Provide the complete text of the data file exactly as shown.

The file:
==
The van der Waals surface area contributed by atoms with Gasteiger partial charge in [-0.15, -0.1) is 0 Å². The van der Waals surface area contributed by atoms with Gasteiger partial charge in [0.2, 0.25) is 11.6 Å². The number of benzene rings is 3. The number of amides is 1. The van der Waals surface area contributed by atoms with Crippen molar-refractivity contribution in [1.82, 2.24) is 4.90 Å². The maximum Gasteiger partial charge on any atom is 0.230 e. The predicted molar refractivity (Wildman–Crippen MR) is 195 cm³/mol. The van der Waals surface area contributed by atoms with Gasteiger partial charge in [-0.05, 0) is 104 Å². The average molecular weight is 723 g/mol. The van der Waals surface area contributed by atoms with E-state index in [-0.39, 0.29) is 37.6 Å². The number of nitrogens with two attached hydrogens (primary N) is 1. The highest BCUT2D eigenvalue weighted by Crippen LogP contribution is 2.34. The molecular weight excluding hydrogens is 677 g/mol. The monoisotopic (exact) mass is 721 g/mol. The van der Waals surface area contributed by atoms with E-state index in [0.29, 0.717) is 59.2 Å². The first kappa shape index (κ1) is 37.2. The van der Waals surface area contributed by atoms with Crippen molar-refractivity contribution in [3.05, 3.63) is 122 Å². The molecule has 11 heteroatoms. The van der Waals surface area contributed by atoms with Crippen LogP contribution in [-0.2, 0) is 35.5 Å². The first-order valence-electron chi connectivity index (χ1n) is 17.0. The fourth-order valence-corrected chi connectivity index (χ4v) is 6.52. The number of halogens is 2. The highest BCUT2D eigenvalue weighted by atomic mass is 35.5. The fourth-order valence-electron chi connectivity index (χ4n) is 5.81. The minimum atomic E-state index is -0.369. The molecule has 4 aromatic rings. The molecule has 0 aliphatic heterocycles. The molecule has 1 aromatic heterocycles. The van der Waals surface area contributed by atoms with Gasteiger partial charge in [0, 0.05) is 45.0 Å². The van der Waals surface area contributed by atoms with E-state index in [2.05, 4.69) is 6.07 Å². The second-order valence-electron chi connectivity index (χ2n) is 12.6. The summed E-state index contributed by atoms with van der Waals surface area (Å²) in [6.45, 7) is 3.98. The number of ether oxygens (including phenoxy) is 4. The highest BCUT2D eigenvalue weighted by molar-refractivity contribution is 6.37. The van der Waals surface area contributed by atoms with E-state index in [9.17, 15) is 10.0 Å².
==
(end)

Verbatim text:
The van der Waals surface area contributed by atoms with Gasteiger partial charge in [-0.15, -0.1) is 0 Å². The van der Waals surface area contributed by atoms with Gasteiger partial charge in [0.2, 0.25) is 11.6 Å². The number of benzene rings is 3. The number of amides is 1. The van der Waals surface area contributed by atoms with Crippen molar-refractivity contribution in [1.82, 2.24) is 4.90 Å². The maximum Gasteiger partial charge on any atom is 0.230 e. The predicted molar refractivity (Wildman–Crippen MR) is 195 cm³/mol. The van der Waals surface area contributed by atoms with Gasteiger partial charge in [-0.05, 0) is 104 Å². The average molecular weight is 723 g/mol. The van der Waals surface area contributed by atoms with E-state index in [-0.39, 0.29) is 37.6 Å². The number of nitrogens with two attached hydrogens (primary N) is 1. The highest BCUT2D eigenvalue weighted by Crippen LogP contribution is 2.34. The molecular weight excluding hydrogens is 677 g/mol. The monoisotopic (exact) mass is 721 g/mol. The van der Waals surface area contributed by atoms with E-state index in [0.29, 0.717) is 59.2 Å². The first kappa shape index (κ1) is 37.2. The van der Waals surface area contributed by atoms with Crippen molar-refractivity contribution in [3.05, 3.63) is 122 Å². The molecule has 11 heteroatoms. The van der Waals surface area contributed by atoms with Crippen LogP contribution in [-0.2, 0) is 35.5 Å². The first-order valence-electron chi connectivity index (χ1n) is 17.0. The fourth-order valence-corrected chi connectivity index (χ4v) is 6.52. The number of halogens is 2. The highest BCUT2D eigenvalue weighted by atomic mass is 35.5. The fourth-order valence-electron chi connectivity index (χ4n) is 5.81. The minimum atomic E-state index is -0.369. The molecule has 4 aromatic rings. The molecule has 0 aliphatic heterocycles. The molecule has 1 aromatic heterocycles. The van der Waals surface area contributed by atoms with Gasteiger partial charge in [0, 0.05) is 45.0 Å². The van der Waals surface area contributed by atoms with E-state index in [2.05, 4.69) is 6.07 Å². The second-order valence-electron chi connectivity index (χ2n) is 12.6. The summed E-state index contributed by atoms with van der Waals surface area (Å²) in [6.45, 7) is 3.98. The number of ether oxygens (including phenoxy) is 4. The highest BCUT2D eigenvalue weighted by molar-refractivity contribution is 6.37. The van der Waals surface area contributed by atoms with E-state index in [9.17, 15) is 10.0 Å².